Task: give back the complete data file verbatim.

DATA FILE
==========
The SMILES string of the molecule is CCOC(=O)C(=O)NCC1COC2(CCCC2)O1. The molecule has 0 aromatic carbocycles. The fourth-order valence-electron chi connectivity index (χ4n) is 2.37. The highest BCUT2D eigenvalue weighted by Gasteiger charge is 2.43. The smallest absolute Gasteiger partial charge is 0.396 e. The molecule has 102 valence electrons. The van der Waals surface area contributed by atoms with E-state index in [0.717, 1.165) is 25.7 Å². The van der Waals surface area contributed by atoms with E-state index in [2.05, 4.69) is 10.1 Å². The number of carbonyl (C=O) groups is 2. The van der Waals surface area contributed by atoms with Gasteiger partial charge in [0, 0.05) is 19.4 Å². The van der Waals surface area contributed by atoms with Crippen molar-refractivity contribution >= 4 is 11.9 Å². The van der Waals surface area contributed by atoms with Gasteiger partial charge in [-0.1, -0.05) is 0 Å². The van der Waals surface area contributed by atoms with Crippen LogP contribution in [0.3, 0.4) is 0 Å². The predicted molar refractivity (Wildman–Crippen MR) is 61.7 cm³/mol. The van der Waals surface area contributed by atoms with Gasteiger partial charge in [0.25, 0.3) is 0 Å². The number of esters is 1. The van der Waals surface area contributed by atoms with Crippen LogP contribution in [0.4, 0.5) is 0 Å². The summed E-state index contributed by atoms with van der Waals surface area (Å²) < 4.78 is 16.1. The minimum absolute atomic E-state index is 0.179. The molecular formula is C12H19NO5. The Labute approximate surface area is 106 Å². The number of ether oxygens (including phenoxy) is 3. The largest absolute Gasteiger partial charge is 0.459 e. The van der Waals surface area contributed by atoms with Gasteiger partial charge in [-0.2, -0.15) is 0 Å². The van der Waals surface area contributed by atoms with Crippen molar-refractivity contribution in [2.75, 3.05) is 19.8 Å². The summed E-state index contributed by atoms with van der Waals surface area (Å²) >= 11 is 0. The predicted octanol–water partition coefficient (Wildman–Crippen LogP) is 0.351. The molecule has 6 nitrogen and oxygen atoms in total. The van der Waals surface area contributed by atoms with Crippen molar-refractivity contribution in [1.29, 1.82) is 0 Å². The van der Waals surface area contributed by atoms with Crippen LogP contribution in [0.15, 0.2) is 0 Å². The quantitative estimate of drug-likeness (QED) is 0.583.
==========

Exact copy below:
The SMILES string of the molecule is CCOC(=O)C(=O)NCC1COC2(CCCC2)O1. The molecule has 0 aromatic carbocycles. The fourth-order valence-electron chi connectivity index (χ4n) is 2.37. The highest BCUT2D eigenvalue weighted by Gasteiger charge is 2.43. The smallest absolute Gasteiger partial charge is 0.396 e. The molecule has 102 valence electrons. The van der Waals surface area contributed by atoms with E-state index in [0.717, 1.165) is 25.7 Å². The van der Waals surface area contributed by atoms with E-state index in [2.05, 4.69) is 10.1 Å². The number of carbonyl (C=O) groups is 2. The van der Waals surface area contributed by atoms with Gasteiger partial charge in [0, 0.05) is 19.4 Å². The van der Waals surface area contributed by atoms with Crippen molar-refractivity contribution >= 4 is 11.9 Å². The van der Waals surface area contributed by atoms with Gasteiger partial charge in [-0.1, -0.05) is 0 Å². The van der Waals surface area contributed by atoms with Crippen LogP contribution in [0.3, 0.4) is 0 Å². The predicted molar refractivity (Wildman–Crippen MR) is 61.7 cm³/mol. The van der Waals surface area contributed by atoms with Gasteiger partial charge in [0.25, 0.3) is 0 Å². The number of esters is 1. The van der Waals surface area contributed by atoms with Crippen LogP contribution in [0.4, 0.5) is 0 Å². The summed E-state index contributed by atoms with van der Waals surface area (Å²) < 4.78 is 16.1. The minimum absolute atomic E-state index is 0.179. The molecular formula is C12H19NO5. The Labute approximate surface area is 106 Å². The number of ether oxygens (including phenoxy) is 3. The largest absolute Gasteiger partial charge is 0.459 e. The van der Waals surface area contributed by atoms with Gasteiger partial charge in [-0.2, -0.15) is 0 Å². The van der Waals surface area contributed by atoms with Crippen molar-refractivity contribution in [2.75, 3.05) is 19.8 Å². The summed E-state index contributed by atoms with van der Waals surface area (Å²) >= 11 is 0. The predicted octanol–water partition coefficient (Wildman–Crippen LogP) is 0.351. The molecule has 6 nitrogen and oxygen atoms in total. The van der Waals surface area contributed by atoms with Crippen molar-refractivity contribution in [1.29, 1.82) is 0 Å². The van der Waals surface area contributed by atoms with Crippen LogP contribution in [0.15, 0.2) is 0 Å². The quantitative estimate of drug-likeness (QED) is 0.583.